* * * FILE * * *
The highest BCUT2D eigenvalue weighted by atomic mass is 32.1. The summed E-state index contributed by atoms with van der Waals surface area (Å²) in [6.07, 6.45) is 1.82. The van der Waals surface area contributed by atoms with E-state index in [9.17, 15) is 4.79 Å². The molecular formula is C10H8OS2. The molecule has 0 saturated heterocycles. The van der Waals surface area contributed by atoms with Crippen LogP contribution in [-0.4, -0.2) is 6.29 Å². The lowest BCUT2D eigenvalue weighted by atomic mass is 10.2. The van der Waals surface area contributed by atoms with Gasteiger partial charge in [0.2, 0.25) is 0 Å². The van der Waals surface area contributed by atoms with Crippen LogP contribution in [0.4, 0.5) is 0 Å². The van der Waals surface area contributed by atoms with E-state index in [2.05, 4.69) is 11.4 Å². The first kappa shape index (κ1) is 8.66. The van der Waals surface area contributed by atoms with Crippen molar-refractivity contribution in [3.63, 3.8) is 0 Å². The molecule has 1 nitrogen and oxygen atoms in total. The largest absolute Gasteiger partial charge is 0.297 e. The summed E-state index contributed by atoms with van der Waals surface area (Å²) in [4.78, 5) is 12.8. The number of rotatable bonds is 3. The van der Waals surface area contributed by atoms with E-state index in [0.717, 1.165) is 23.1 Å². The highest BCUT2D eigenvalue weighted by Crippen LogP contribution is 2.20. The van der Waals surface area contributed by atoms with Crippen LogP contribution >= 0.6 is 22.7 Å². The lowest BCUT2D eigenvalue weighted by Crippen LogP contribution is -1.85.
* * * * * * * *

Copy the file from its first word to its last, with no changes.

The highest BCUT2D eigenvalue weighted by atomic mass is 32.1. The summed E-state index contributed by atoms with van der Waals surface area (Å²) in [6.07, 6.45) is 1.82. The van der Waals surface area contributed by atoms with E-state index in [9.17, 15) is 4.79 Å². The molecular formula is C10H8OS2. The molecule has 0 saturated heterocycles. The van der Waals surface area contributed by atoms with Crippen LogP contribution in [-0.4, -0.2) is 6.29 Å². The lowest BCUT2D eigenvalue weighted by atomic mass is 10.2. The van der Waals surface area contributed by atoms with Gasteiger partial charge in [0.2, 0.25) is 0 Å². The van der Waals surface area contributed by atoms with Crippen LogP contribution in [0.4, 0.5) is 0 Å². The van der Waals surface area contributed by atoms with E-state index in [2.05, 4.69) is 11.4 Å². The first kappa shape index (κ1) is 8.66. The van der Waals surface area contributed by atoms with Crippen molar-refractivity contribution in [3.63, 3.8) is 0 Å². The molecule has 1 nitrogen and oxygen atoms in total. The largest absolute Gasteiger partial charge is 0.297 e. The summed E-state index contributed by atoms with van der Waals surface area (Å²) in [4.78, 5) is 12.8. The number of rotatable bonds is 3. The van der Waals surface area contributed by atoms with E-state index in [0.717, 1.165) is 23.1 Å². The highest BCUT2D eigenvalue weighted by Crippen LogP contribution is 2.20. The van der Waals surface area contributed by atoms with Crippen LogP contribution >= 0.6 is 22.7 Å². The lowest BCUT2D eigenvalue weighted by Crippen LogP contribution is -1.85.